Senator Cameron is one of those who protected Luke Collier. Remember Luke Collier, the CFMEU official who had several convictions in the courts of the land? Senator Cameron and his mates continue to protect Luke Collier. This is the guy who threatened a Fair Work building inspector at the Barangaroo construction site. This is the Luke Collier who was charged with bashing his partner. This is the type of person that Senator Cameron defends and that Senator Cash exposes, and the union movement do not like it, because they know that, when Senator Cash succeeds, their type—these thugs and bullies who run certain elements of the union movement—will be out of a job and will not have the power that they exercise over the alternative government, with the measly 17 per cent of the Australian workforce they happen to represent.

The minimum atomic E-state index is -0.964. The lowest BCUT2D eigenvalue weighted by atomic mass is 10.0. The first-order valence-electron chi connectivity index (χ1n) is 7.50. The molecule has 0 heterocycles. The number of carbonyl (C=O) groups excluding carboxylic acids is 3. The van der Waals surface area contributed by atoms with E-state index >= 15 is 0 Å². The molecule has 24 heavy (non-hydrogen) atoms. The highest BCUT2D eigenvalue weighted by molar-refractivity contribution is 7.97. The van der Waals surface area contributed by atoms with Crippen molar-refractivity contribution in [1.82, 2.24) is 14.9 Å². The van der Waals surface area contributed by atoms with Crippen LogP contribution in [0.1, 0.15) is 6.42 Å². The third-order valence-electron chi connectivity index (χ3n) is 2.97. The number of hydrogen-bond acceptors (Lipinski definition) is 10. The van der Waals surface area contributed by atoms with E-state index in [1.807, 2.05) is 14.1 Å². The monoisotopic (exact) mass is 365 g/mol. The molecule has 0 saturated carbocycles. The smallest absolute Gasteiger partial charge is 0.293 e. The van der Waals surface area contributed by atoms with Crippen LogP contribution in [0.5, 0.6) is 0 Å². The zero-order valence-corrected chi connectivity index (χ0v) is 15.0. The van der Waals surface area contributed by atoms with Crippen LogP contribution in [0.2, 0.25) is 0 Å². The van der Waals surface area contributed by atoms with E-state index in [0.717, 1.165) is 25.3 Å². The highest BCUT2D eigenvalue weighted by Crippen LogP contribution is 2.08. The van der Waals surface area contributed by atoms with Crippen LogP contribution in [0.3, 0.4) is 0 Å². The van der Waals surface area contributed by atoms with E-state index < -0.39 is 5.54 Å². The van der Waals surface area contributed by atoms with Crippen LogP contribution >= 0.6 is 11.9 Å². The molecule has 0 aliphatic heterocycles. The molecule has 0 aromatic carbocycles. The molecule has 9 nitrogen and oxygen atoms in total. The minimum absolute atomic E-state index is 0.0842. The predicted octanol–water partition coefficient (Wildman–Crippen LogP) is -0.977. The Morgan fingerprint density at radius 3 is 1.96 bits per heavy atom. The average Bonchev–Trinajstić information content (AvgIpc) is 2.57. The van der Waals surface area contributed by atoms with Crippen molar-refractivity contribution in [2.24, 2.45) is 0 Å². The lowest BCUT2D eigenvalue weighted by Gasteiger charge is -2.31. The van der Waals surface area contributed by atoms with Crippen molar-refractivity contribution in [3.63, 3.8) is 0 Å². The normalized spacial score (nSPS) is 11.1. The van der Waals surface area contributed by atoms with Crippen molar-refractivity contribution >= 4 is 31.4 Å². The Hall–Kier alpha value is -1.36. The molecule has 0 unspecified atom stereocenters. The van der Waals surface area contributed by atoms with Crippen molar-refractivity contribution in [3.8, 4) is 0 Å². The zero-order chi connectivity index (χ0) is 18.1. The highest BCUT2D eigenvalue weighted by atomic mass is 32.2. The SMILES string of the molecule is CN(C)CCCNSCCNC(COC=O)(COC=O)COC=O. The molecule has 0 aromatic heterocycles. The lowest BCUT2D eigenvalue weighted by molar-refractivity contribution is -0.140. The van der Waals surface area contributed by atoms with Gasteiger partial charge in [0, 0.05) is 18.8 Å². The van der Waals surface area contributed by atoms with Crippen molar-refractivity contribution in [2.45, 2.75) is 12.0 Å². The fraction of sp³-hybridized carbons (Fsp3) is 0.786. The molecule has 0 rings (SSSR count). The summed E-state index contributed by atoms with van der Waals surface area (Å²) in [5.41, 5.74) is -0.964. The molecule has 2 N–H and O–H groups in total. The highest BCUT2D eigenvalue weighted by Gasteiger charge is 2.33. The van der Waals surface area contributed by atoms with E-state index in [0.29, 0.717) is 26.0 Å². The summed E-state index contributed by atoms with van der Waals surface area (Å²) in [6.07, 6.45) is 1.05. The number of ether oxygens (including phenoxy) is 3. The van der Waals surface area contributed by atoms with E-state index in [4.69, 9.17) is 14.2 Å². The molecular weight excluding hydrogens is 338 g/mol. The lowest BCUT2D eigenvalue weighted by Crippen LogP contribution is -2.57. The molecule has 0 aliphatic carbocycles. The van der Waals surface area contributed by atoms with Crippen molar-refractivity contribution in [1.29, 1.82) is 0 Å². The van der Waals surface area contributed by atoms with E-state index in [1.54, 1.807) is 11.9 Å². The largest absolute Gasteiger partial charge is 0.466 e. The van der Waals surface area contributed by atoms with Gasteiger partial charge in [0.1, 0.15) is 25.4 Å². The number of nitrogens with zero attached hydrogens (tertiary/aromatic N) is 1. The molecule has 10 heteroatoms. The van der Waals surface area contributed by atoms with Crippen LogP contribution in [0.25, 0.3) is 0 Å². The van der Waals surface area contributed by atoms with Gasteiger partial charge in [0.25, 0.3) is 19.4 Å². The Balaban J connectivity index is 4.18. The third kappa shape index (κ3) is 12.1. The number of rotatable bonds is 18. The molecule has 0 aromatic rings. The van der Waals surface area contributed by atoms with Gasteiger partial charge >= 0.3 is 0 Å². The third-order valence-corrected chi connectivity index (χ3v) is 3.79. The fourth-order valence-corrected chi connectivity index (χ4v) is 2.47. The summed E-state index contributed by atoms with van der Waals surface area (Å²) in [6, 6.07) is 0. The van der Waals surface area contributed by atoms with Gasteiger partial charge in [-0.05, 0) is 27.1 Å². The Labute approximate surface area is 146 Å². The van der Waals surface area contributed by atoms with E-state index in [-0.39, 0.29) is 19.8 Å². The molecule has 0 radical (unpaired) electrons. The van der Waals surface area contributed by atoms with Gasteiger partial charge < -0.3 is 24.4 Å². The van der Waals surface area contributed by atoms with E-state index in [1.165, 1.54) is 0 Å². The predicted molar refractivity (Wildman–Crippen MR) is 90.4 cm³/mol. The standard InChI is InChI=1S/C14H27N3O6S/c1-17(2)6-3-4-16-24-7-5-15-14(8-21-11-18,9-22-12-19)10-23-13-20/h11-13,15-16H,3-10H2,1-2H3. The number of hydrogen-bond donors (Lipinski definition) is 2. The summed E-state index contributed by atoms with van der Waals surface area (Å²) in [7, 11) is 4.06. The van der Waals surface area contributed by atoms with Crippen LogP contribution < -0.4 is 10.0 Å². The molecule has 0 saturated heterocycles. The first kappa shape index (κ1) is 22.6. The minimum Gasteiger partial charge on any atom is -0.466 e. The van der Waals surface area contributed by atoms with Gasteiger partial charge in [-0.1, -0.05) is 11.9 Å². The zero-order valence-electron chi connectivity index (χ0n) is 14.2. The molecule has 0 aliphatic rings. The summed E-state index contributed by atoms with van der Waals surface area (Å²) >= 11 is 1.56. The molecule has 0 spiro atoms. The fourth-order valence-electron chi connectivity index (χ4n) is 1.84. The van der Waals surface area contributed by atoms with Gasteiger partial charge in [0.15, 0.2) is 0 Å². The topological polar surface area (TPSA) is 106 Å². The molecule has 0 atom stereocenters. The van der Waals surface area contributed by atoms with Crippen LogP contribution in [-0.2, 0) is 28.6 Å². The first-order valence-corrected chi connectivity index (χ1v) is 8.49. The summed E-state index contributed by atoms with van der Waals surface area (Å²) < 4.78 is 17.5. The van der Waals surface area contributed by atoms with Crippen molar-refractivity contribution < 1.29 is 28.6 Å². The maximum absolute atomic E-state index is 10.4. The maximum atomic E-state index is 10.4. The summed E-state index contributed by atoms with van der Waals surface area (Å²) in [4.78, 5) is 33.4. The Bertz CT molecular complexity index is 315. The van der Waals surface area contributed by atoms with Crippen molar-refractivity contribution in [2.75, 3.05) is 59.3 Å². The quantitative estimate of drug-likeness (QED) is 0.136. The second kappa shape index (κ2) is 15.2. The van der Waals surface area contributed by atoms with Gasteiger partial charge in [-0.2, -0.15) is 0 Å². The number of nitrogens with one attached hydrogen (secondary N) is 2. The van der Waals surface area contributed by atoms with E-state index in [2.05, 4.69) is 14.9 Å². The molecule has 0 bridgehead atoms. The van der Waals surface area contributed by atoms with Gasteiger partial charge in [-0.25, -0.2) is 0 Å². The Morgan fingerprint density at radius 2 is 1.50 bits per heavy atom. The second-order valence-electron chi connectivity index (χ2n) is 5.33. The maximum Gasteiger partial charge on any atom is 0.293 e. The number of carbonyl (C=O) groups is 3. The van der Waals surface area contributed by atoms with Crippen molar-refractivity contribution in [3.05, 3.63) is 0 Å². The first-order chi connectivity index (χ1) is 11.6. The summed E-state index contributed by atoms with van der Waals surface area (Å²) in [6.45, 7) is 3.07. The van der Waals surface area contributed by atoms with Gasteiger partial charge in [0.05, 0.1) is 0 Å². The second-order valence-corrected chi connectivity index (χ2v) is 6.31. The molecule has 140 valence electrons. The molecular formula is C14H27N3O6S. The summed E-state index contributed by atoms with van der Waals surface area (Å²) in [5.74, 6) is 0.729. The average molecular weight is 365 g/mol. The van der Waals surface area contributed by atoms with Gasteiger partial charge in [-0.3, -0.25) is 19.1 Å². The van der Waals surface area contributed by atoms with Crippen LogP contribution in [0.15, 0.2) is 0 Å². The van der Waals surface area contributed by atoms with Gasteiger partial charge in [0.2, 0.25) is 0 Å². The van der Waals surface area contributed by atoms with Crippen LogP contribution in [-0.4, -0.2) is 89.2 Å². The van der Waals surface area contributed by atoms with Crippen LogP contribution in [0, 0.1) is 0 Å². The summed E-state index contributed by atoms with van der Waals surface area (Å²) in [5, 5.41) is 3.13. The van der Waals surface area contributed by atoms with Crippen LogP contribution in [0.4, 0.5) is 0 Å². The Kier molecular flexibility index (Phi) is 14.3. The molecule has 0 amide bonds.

This is a matter of life and death for the union movement, and it is a matter of life and death for the Australian Labor Party, which is controlled, owned and operated by the union movement, that little group of people who represent only 17 per cent of workers in Australia—and that's not the whole Australian population but just the working population of Australia. The union movement knows that if Senator Cash succeeds, if the Turnbull government succeeds, in exposing the criminality and thuggery in this little group of people—who, through their influence on the Australian Labor Party and those who sit opposite here, can control the alternative government, as they control the government in most of the states at the moment—it is a matter of life and death for them. When you get the ABCC exposing the thuggery and criminality, workers—genuine workers—in Australia will leave the union movement in droves, as they have been doing over the past years. No matter how much Senator Cameron follows the lead of these union thugs in attacking independent public servants, who can't answer back, it will get them absolutely nowhere.